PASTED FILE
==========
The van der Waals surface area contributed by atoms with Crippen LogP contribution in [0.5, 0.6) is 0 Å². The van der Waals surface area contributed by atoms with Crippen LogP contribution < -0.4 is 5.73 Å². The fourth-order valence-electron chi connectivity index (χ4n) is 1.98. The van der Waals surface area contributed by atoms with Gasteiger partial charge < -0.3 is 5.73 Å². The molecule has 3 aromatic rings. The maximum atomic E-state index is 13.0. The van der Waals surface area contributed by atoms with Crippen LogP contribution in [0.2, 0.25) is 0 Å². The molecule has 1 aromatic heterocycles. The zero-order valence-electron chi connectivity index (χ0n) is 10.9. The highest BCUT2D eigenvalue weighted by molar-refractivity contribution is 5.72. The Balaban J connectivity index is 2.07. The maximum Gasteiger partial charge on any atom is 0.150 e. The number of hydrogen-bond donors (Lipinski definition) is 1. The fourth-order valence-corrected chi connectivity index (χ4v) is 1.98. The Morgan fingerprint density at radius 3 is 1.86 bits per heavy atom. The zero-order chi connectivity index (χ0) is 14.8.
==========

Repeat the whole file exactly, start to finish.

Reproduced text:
The van der Waals surface area contributed by atoms with Crippen LogP contribution in [0.5, 0.6) is 0 Å². The van der Waals surface area contributed by atoms with Crippen LogP contribution < -0.4 is 5.73 Å². The fourth-order valence-electron chi connectivity index (χ4n) is 1.98. The van der Waals surface area contributed by atoms with Gasteiger partial charge < -0.3 is 5.73 Å². The molecule has 3 aromatic rings. The maximum atomic E-state index is 13.0. The van der Waals surface area contributed by atoms with Crippen LogP contribution in [0.2, 0.25) is 0 Å². The molecule has 1 aromatic heterocycles. The zero-order valence-electron chi connectivity index (χ0n) is 10.9. The highest BCUT2D eigenvalue weighted by molar-refractivity contribution is 5.72. The Balaban J connectivity index is 2.07. The maximum Gasteiger partial charge on any atom is 0.150 e. The number of hydrogen-bond donors (Lipinski definition) is 1. The fourth-order valence-corrected chi connectivity index (χ4v) is 1.98. The Morgan fingerprint density at radius 3 is 1.86 bits per heavy atom. The zero-order chi connectivity index (χ0) is 14.8.